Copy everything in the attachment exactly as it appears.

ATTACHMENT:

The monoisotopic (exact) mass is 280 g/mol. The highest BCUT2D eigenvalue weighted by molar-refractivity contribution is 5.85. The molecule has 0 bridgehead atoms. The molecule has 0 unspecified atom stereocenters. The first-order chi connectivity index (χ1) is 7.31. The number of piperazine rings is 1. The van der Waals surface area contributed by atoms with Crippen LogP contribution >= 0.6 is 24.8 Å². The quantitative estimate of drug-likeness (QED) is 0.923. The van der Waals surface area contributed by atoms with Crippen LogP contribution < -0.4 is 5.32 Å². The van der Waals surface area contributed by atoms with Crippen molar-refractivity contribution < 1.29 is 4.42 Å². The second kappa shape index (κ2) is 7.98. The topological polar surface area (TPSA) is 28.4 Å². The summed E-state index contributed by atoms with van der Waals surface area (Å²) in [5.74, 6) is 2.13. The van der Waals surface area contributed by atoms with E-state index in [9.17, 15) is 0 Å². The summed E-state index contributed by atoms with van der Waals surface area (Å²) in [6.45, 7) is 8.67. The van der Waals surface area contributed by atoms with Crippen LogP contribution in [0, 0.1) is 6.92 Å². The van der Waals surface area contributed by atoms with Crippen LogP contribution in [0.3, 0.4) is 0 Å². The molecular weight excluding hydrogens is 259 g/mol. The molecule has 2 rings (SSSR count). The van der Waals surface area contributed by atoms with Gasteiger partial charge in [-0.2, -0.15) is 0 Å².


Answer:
The monoisotopic (exact) mass is 280 g/mol. The highest BCUT2D eigenvalue weighted by molar-refractivity contribution is 5.85. The molecule has 0 bridgehead atoms. The molecule has 0 unspecified atom stereocenters. The first-order chi connectivity index (χ1) is 7.31. The number of piperazine rings is 1. The van der Waals surface area contributed by atoms with Crippen LogP contribution >= 0.6 is 24.8 Å². The quantitative estimate of drug-likeness (QED) is 0.923. The van der Waals surface area contributed by atoms with Crippen LogP contribution < -0.4 is 5.32 Å². The van der Waals surface area contributed by atoms with Crippen molar-refractivity contribution < 1.29 is 4.42 Å². The second kappa shape index (κ2) is 7.98. The topological polar surface area (TPSA) is 28.4 Å². The summed E-state index contributed by atoms with van der Waals surface area (Å²) in [5.74, 6) is 2.13. The van der Waals surface area contributed by atoms with E-state index in [9.17, 15) is 0 Å². The summed E-state index contributed by atoms with van der Waals surface area (Å²) in [6.45, 7) is 8.67. The van der Waals surface area contributed by atoms with Crippen LogP contribution in [0, 0.1) is 6.92 Å². The van der Waals surface area contributed by atoms with Crippen LogP contribution in [0.3, 0.4) is 0 Å². The molecular weight excluding hydrogens is 259 g/mol. The molecule has 2 rings (SSSR count). The van der Waals surface area contributed by atoms with Gasteiger partial charge in [-0.2, -0.15) is 0 Å².